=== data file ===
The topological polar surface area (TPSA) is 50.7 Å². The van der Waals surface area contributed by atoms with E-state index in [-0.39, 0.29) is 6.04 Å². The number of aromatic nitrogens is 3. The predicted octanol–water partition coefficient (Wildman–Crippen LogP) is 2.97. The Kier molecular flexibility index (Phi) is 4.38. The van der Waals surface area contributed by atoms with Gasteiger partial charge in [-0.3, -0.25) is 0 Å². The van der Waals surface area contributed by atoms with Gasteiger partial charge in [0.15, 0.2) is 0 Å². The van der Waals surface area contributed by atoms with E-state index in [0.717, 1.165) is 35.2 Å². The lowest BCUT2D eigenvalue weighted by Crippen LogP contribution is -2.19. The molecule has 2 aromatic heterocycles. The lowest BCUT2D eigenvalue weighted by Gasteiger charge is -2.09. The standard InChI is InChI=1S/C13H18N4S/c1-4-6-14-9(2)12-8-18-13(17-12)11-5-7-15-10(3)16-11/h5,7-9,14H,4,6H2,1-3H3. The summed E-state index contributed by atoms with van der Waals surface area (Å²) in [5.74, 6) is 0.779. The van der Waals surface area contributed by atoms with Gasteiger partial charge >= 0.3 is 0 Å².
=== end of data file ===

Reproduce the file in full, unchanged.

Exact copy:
The topological polar surface area (TPSA) is 50.7 Å². The van der Waals surface area contributed by atoms with E-state index in [-0.39, 0.29) is 6.04 Å². The number of aromatic nitrogens is 3. The predicted octanol–water partition coefficient (Wildman–Crippen LogP) is 2.97. The Kier molecular flexibility index (Phi) is 4.38. The van der Waals surface area contributed by atoms with Gasteiger partial charge in [-0.3, -0.25) is 0 Å². The van der Waals surface area contributed by atoms with Gasteiger partial charge in [0.15, 0.2) is 0 Å². The van der Waals surface area contributed by atoms with E-state index in [0.717, 1.165) is 35.2 Å². The lowest BCUT2D eigenvalue weighted by Crippen LogP contribution is -2.19. The molecule has 2 aromatic heterocycles. The lowest BCUT2D eigenvalue weighted by Gasteiger charge is -2.09. The standard InChI is InChI=1S/C13H18N4S/c1-4-6-14-9(2)12-8-18-13(17-12)11-5-7-15-10(3)16-11/h5,7-9,14H,4,6H2,1-3H3. The summed E-state index contributed by atoms with van der Waals surface area (Å²) in [5.74, 6) is 0.779. The van der Waals surface area contributed by atoms with Gasteiger partial charge >= 0.3 is 0 Å².